Putting risk first is the key to unlocking fearless investing – but is all risk the same? How do we reconcile risk tolerance with risk capacity? Fearless investing means having both the confidence and the ability to stick with a long-term strategy, armed with the right support and the right expectations. In order to do that, we’ve got to analyze the four types of investment risk:
How Much Risk Does the Investor Want?
This measure of risk is purely based on client preference created from the client’s responses in a risk assessment tool. Our definition of risk tolerance is this:
“How far can a portfolio fall, within a fixed period of time, before the investor will capitulate and make an emotionally-charged, poor investing decision?”
How Much Risk Does the Investor Have in Their Portfolio?
An analysis of the current portfolio can tell how much risk the investor currently has and what the portfolios strengths and weaknesses are
How Much Risk Does the Investor Need to Reach Their Goals?
We all want to retire someday and that’s where the analysis of how much risk the investor needs to take comes into play. Either the investor is on track, or needs to make some adjustments to meet their long term goals.
How Much Risk Should the Investor Take On?
As an advisor we align every factor above to propose the right portfolio to our client. We empower fearless investing by ditching the narrow targets of the past and adopting a model that includes a clear and realistic range.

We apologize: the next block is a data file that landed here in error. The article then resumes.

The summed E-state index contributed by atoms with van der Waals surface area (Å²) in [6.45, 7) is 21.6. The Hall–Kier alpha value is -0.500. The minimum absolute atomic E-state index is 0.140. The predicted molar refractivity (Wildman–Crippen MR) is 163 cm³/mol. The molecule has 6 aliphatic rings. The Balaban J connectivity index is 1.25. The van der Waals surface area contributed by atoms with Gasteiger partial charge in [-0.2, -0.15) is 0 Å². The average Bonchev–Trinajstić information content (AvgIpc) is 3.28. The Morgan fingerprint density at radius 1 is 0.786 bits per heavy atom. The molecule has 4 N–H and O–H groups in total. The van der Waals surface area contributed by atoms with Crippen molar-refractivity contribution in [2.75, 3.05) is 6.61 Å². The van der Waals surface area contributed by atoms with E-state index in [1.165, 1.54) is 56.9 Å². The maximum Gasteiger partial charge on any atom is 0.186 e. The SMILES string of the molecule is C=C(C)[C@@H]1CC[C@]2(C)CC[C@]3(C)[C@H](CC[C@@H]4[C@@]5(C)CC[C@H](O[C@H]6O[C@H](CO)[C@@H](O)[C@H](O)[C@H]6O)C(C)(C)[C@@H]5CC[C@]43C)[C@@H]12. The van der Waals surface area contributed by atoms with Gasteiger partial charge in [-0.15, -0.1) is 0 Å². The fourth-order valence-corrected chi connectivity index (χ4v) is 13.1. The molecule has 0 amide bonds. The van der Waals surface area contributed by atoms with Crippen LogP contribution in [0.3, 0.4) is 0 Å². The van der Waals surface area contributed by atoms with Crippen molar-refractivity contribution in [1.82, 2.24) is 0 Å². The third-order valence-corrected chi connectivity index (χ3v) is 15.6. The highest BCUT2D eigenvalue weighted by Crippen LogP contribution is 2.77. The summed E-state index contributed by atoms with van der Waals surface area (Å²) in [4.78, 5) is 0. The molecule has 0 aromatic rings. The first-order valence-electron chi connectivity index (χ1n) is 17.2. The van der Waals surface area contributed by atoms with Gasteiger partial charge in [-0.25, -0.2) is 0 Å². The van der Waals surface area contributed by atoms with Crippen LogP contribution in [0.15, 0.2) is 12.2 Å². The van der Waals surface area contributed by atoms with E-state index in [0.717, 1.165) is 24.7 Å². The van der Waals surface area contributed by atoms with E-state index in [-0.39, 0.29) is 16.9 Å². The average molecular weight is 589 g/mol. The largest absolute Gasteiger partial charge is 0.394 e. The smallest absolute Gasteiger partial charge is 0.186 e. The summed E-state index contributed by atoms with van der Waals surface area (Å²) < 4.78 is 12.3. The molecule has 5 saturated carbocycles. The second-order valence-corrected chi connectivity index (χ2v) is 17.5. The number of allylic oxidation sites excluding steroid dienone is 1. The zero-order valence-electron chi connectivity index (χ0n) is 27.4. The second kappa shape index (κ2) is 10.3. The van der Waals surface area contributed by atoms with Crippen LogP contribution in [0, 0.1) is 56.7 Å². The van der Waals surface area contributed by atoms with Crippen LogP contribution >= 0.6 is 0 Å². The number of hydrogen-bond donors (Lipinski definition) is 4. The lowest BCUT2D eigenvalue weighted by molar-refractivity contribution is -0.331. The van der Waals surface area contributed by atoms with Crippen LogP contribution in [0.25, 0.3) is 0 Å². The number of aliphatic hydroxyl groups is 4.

Investors have questions and concerns around a central theme: “how would my portfolio perform if ____________ happened?” With our stress test tools, we have the capability of seamlessly depicting the effects of these scenarios. You can learn how hedged a portfolio is against interest rate swings, market collapses, etc. The stress tests are not simply a rear view mirror or historical snapshot, but display how the portfolio would likely perform, in the future, if a similar market period were experienced.
The Risk/Reward Heatmap quickly shows you the relative risk and reward that investment choices are adding to the portfolio,, and is also a great way to quickly glance at the underlying data that is used to produce the overall risk analytics. By using the Risk/Reward Heatmap, you can see a visual representation of the potential risk (red bar), potential return (green bar) and the amount of risk that is diversified out by inverse correlations (gold bar), given the data model selected.
When advisors aren’t afraid to talk about risk, investors aren’t afraid to make the right decisions.